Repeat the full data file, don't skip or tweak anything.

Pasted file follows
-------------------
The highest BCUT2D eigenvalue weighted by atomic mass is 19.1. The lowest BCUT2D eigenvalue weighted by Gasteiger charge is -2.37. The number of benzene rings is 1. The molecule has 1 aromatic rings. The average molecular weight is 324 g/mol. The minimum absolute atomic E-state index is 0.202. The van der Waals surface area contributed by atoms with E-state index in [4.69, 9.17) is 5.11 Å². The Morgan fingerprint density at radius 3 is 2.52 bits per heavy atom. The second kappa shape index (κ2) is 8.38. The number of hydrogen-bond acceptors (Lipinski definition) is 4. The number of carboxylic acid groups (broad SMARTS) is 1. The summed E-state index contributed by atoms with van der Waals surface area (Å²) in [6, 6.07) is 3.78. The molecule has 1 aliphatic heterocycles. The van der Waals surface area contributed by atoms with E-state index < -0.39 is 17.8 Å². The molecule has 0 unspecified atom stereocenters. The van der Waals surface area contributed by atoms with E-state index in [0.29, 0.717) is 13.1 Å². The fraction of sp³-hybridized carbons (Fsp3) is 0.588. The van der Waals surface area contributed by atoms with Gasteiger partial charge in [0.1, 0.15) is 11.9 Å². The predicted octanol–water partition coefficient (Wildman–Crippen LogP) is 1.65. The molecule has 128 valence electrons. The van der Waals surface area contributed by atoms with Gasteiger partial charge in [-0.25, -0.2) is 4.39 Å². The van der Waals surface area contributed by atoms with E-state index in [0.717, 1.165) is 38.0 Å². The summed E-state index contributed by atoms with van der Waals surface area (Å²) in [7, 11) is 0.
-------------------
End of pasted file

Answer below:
The highest BCUT2D eigenvalue weighted by atomic mass is 19.1. The lowest BCUT2D eigenvalue weighted by Gasteiger charge is -2.37. The number of benzene rings is 1. The molecule has 1 aromatic rings. The average molecular weight is 324 g/mol. The minimum absolute atomic E-state index is 0.202. The van der Waals surface area contributed by atoms with E-state index in [4.69, 9.17) is 5.11 Å². The Morgan fingerprint density at radius 3 is 2.52 bits per heavy atom. The second kappa shape index (κ2) is 8.38. The number of hydrogen-bond acceptors (Lipinski definition) is 4. The number of carboxylic acid groups (broad SMARTS) is 1. The summed E-state index contributed by atoms with van der Waals surface area (Å²) in [6, 6.07) is 3.78. The molecule has 1 aliphatic heterocycles. The van der Waals surface area contributed by atoms with E-state index < -0.39 is 17.8 Å². The molecule has 0 unspecified atom stereocenters. The van der Waals surface area contributed by atoms with E-state index in [0.29, 0.717) is 13.1 Å². The fraction of sp³-hybridized carbons (Fsp3) is 0.588. The van der Waals surface area contributed by atoms with Gasteiger partial charge in [0.1, 0.15) is 11.9 Å². The predicted octanol–water partition coefficient (Wildman–Crippen LogP) is 1.65. The molecule has 128 valence electrons. The van der Waals surface area contributed by atoms with Gasteiger partial charge in [-0.25, -0.2) is 4.39 Å². The van der Waals surface area contributed by atoms with E-state index in [0.717, 1.165) is 38.0 Å². The summed E-state index contributed by atoms with van der Waals surface area (Å²) in [7, 11) is 0.